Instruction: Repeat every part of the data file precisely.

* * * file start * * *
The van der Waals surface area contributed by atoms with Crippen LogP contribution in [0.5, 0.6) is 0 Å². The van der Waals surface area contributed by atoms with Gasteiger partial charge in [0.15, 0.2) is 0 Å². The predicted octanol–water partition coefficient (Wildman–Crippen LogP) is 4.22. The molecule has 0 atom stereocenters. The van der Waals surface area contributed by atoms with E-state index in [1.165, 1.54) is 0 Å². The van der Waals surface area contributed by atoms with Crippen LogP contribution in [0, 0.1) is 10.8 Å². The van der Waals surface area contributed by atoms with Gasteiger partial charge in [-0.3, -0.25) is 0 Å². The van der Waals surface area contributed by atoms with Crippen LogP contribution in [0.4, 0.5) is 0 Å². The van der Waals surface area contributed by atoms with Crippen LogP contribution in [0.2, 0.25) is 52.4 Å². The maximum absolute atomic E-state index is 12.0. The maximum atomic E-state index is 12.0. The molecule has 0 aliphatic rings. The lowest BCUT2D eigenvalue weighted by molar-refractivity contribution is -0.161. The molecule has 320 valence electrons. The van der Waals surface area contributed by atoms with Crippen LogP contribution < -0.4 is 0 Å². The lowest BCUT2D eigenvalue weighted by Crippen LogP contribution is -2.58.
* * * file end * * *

The van der Waals surface area contributed by atoms with Crippen LogP contribution in [0.5, 0.6) is 0 Å². The van der Waals surface area contributed by atoms with Gasteiger partial charge in [0.15, 0.2) is 0 Å². The predicted octanol–water partition coefficient (Wildman–Crippen LogP) is 4.22. The molecule has 0 atom stereocenters. The van der Waals surface area contributed by atoms with E-state index in [1.165, 1.54) is 0 Å². The van der Waals surface area contributed by atoms with Crippen LogP contribution in [0, 0.1) is 10.8 Å². The van der Waals surface area contributed by atoms with Gasteiger partial charge in [-0.3, -0.25) is 0 Å². The van der Waals surface area contributed by atoms with Crippen LogP contribution in [0.4, 0.5) is 0 Å². The van der Waals surface area contributed by atoms with Crippen LogP contribution in [0.2, 0.25) is 52.4 Å². The maximum absolute atomic E-state index is 12.0. The maximum atomic E-state index is 12.0. The molecule has 0 aliphatic rings. The lowest BCUT2D eigenvalue weighted by molar-refractivity contribution is -0.161. The molecule has 320 valence electrons. The van der Waals surface area contributed by atoms with Crippen LogP contribution < -0.4 is 0 Å². The lowest BCUT2D eigenvalue weighted by Crippen LogP contribution is -2.58.